Eremurus (desert candles )

dizzylizzydizzylizzy Posts: 92

I am just dying to plant my 20 Eremurus (desert candles bulbs) -   I believe they are quite difficult to grow- planted 5 last year in autumn, planted on a bed of 1in grit and covered by 1 in gritty soil.  I have seen 2 appear, 2 shoots off each with strappy leaves, but they have gone over the last few weeks and haven't seen a flower shoot??  Think thye should be flowereing now....
I have still have 20 "bulbs" to plant, should I plant now or wait till the autumn or spring? Temperatures do go down to -17 here in York and I am on clay soil.
Must be difficult to grow because I haven't seen any growing even in the fantastic Open Gardens I have visited, so assume no-one has a great success with them??  Or do they?  .........Anybody growing them successfully and how do you do it?


  • granmagranma Posts: 1,598

    These plants need plenty of drainage,Had I clay soil I would dig a large -ish hole dig in plenty of grit sand  and something like pearlite mix this well  with compost. Problebly a third of each. The roots grow like an octapus tentacles and will snap very easily .They need the same conditions as alstromeria lilies . For the first few years I grew mine in a largeplant pot sunk in the ground       Your stem may still come  as the leaves tend to die back .  But They do not like wet conitions so with all the rainy seasons we are getting, plant in a pot put it outside your door or something.

  • kate1123kate1123 Posts: 2,815

    I have had mine for 2 years with no flower, another poster told me that they had to get to a reasonable size before they flowered so I will be interested in how you get on.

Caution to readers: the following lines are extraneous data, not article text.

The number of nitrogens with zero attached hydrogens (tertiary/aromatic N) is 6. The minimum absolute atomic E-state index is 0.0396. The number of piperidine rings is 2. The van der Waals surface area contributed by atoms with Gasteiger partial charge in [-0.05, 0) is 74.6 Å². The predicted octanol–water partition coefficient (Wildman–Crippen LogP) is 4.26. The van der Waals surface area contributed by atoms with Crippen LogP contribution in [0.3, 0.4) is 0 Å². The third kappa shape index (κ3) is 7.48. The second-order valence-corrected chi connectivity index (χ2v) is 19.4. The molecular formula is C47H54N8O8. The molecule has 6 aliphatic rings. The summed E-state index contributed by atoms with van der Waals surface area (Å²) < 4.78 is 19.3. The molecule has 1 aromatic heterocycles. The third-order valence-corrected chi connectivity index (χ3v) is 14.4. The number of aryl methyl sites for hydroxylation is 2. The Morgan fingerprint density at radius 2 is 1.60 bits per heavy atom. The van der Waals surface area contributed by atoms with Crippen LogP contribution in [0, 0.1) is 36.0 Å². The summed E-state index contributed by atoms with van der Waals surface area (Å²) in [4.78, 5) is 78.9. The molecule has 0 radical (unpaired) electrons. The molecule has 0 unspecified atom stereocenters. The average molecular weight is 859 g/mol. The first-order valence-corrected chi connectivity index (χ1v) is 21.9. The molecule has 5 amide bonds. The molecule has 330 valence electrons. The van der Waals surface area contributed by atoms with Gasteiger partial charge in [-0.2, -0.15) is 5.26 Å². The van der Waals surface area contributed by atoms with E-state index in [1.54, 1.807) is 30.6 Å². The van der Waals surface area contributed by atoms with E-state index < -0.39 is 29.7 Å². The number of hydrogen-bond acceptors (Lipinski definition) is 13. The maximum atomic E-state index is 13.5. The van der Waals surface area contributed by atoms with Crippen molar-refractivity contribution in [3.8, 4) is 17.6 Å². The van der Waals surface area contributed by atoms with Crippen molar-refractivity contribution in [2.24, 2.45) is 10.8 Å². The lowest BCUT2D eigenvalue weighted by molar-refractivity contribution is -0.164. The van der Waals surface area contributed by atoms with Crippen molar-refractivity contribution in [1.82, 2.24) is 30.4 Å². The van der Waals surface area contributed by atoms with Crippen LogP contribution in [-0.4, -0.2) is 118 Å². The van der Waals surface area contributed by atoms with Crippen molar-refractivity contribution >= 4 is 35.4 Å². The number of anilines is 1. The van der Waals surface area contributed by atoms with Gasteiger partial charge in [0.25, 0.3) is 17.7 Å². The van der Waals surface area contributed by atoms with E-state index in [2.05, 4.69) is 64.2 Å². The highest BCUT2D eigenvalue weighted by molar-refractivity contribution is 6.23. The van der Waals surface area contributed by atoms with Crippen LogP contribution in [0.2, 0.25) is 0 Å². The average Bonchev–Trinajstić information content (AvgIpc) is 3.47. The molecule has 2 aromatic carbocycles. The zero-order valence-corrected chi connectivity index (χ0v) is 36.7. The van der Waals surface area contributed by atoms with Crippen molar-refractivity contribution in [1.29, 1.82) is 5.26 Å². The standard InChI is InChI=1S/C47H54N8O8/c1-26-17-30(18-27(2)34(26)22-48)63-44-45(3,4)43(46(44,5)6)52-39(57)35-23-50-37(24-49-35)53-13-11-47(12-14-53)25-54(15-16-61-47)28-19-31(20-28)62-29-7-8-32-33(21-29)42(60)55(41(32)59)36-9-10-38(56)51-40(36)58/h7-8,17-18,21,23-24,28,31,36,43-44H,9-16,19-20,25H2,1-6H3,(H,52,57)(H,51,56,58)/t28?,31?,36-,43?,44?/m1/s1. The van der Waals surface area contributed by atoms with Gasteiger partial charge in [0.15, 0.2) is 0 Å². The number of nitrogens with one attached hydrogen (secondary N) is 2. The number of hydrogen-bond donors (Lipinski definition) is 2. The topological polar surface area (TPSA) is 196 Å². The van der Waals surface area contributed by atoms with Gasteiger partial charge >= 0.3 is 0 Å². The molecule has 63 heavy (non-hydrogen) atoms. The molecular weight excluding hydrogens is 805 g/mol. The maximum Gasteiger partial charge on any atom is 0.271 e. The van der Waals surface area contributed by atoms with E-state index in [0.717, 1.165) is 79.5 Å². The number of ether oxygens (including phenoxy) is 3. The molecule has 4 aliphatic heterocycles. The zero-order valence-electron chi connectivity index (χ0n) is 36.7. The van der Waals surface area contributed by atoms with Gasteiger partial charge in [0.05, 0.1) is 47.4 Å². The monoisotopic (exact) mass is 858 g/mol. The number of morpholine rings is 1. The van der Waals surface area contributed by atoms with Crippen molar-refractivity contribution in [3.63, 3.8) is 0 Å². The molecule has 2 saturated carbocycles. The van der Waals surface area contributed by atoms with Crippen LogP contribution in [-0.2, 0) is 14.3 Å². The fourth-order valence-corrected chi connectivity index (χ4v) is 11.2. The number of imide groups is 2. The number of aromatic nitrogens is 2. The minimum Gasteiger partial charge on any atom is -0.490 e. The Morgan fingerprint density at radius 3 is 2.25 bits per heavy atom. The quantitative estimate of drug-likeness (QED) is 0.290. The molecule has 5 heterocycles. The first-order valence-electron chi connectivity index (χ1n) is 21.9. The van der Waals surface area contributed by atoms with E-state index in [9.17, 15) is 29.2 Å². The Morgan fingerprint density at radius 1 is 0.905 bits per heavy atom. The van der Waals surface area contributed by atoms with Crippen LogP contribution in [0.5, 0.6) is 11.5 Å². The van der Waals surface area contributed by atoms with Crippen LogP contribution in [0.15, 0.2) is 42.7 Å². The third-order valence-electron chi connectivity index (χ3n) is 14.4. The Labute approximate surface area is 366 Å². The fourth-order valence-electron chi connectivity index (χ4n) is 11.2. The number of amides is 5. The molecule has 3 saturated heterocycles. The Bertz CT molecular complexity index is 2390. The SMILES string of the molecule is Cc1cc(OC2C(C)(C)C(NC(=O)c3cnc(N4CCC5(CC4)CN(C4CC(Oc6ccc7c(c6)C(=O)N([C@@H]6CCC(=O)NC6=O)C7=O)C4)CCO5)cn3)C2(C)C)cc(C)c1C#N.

• BobTheGardenerBobTheGardener LeicsPosts: 6,476

    I have tried all kinds of drainage methods on my clay soil in Leicestershire but have never managed to get an eremurus to flower.  They come up every year (for 8 years!) and produce plenty of leaves but that's it.  Given up.  I suspect only by pot-growing or those in the south with naturally sandy soil can give them the right hot and dry conditions. They definitely do not like clay soil!

    A trowel in the hand is worth a thousand lost under a bush.
  • I love these plants-in other people's gardens! They hate damp and cold.They are very temperamental and planting them- I once planted 20- is a nightmare since the roots are so brittle. I've only succeeded with plants I've bought , at some expense, in pots and even these have disappeared this year. The others have rotted through damp and cold. I am a bit concerned that you haven't planted them yet because there is a danger that if you hold onto them too long before planting them they will shrivel and die. I'd get them in now in really gritty soil in a spot that is not shaded by other plants, protect them aganst snails and slugs, mulch them with leafmould in winter and pray.

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